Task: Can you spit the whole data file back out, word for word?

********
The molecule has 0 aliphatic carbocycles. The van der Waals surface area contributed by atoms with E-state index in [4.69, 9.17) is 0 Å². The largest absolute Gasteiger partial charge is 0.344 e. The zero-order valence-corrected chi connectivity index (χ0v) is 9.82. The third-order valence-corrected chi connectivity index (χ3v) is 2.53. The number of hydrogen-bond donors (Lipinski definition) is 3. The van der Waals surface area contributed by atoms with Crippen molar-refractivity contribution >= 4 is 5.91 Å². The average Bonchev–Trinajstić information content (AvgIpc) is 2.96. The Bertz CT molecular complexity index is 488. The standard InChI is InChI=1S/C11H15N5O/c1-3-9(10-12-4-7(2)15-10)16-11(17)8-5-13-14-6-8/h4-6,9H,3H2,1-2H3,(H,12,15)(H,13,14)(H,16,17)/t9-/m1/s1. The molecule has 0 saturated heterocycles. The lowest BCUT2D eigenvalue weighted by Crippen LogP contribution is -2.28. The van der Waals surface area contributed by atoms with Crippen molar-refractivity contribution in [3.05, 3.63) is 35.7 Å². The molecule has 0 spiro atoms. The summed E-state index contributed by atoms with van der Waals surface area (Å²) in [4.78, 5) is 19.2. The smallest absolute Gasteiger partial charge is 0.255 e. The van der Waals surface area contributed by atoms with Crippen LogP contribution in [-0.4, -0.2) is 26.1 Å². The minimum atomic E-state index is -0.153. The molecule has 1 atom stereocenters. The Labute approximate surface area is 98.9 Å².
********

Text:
The molecule has 0 aliphatic carbocycles. The van der Waals surface area contributed by atoms with E-state index in [4.69, 9.17) is 0 Å². The largest absolute Gasteiger partial charge is 0.344 e. The zero-order valence-corrected chi connectivity index (χ0v) is 9.82. The third-order valence-corrected chi connectivity index (χ3v) is 2.53. The number of hydrogen-bond donors (Lipinski definition) is 3. The van der Waals surface area contributed by atoms with Crippen molar-refractivity contribution >= 4 is 5.91 Å². The average Bonchev–Trinajstić information content (AvgIpc) is 2.96. The Bertz CT molecular complexity index is 488. The standard InChI is InChI=1S/C11H15N5O/c1-3-9(10-12-4-7(2)15-10)16-11(17)8-5-13-14-6-8/h4-6,9H,3H2,1-2H3,(H,12,15)(H,13,14)(H,16,17)/t9-/m1/s1. The molecule has 0 saturated heterocycles. The lowest BCUT2D eigenvalue weighted by Crippen LogP contribution is -2.28. The van der Waals surface area contributed by atoms with Crippen molar-refractivity contribution in [3.05, 3.63) is 35.7 Å². The molecule has 0 spiro atoms. The summed E-state index contributed by atoms with van der Waals surface area (Å²) in [4.78, 5) is 19.2. The smallest absolute Gasteiger partial charge is 0.255 e. The van der Waals surface area contributed by atoms with Crippen LogP contribution in [-0.4, -0.2) is 26.1 Å². The minimum atomic E-state index is -0.153. The molecule has 1 atom stereocenters. The Labute approximate surface area is 98.9 Å².